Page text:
1959 - awarded master's degree in lutherie.
1959 - moved to Mittenwald.
Michael & Ralph Krahmer. Fourth generation of master double bass makers. The two sons of Gunter Krahmer-Pöllmann. Grew up working in their father's workshop. Presently located at 17 Elmauer Weg 17, D-82481 Mittenwald.
Yes. The label is located internally on the bass side back and reads as follows;
Michael Krahmer Ralph Krahmer
Mittenwald (Bayer. Alpen) anno 2003
1) The year 2003 is hand written in black ink.
2) The edge work of the label is nicely decorated with a boarder.
3) The centre of the label (between the two brother's names) features the Pöllmann trade mark of a standing lion with a crown on its head holding a double bass.
4) The top left hand corner of the label features a small Pöllmann brand across it.
Yes. It is branded Pöllmann twice. The first brand is on the upper back just below the neck-button. The second is located at the bottom of the bass-side peg box.
Yes agreed. The instrument even has its original handmade bridge and tailpiece fitted.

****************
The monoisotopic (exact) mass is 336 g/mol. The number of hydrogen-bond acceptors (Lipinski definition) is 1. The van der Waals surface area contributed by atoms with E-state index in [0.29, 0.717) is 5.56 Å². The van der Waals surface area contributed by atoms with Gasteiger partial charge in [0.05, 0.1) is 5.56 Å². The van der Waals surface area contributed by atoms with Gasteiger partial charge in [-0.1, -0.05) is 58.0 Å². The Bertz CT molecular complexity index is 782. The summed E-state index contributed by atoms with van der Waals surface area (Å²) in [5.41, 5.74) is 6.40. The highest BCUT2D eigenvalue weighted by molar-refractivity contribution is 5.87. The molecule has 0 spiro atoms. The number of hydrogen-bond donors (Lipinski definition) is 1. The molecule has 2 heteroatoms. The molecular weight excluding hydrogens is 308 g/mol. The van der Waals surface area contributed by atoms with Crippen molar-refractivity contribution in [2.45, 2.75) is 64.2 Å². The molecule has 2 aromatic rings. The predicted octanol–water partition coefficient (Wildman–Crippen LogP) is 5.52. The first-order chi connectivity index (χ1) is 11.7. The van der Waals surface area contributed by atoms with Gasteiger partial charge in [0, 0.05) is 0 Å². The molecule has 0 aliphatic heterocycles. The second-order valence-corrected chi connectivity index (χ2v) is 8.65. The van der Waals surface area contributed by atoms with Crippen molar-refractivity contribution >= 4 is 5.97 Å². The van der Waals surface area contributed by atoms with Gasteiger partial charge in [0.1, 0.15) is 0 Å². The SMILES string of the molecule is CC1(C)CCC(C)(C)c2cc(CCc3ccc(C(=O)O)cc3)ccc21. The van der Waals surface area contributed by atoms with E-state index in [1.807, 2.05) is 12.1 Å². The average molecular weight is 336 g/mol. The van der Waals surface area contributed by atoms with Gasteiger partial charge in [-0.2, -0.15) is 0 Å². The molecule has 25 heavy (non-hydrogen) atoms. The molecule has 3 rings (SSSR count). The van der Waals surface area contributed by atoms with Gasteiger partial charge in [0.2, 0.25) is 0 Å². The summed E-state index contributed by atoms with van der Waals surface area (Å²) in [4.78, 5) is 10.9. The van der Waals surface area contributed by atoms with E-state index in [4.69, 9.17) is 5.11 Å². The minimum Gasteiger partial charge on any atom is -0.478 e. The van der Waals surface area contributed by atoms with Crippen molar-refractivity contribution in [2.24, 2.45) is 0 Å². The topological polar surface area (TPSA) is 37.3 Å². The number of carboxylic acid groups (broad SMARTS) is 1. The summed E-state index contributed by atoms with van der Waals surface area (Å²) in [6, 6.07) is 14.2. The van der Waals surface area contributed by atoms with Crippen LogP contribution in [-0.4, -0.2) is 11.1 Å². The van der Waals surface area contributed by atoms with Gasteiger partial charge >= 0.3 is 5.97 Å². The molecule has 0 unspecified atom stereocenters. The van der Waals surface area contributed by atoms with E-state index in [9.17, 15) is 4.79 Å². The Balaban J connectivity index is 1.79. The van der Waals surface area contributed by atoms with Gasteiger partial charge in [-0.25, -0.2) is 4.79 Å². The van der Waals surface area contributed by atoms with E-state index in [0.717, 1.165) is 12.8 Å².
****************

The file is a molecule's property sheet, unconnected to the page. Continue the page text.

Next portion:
Yes indeed. The upper shoulders slope nicely and the string length is a mere 105.7cm.
Very impressive indeed. There is punch and projection coupled with a deep, dark, tonal quality. The sort of sounds that are the foundation of any orchestra.
This beautiful four-string "Imperator" model by Michael & Ralph Kramer really does have everything that a player could ever wish for. It is well proportioned, it is made with the most exquisite of materials, the workmanship is super neat, it is easy to play and the sound is positive and rewarding. In terms of modern double bass making this sure is a king.
LOB (length of back) - 119.8cm (47.15in)
Width across upper bouts - 54.9cm (21.65in)
Width across middle bouts - 39.5cm (15.60in)
Width across lower bouts - 74.8cm (29.48in)
Depth of lower ribs inc both plates - 23.6cm (9.35in)
Body Stop - 60.5cm (23.77in)
String length - 105.7cm (41.65in)
Review compiled by: Anthony Houska - MD The Contrabass Shoppe Ltd.
Review completion date: 09th February 2016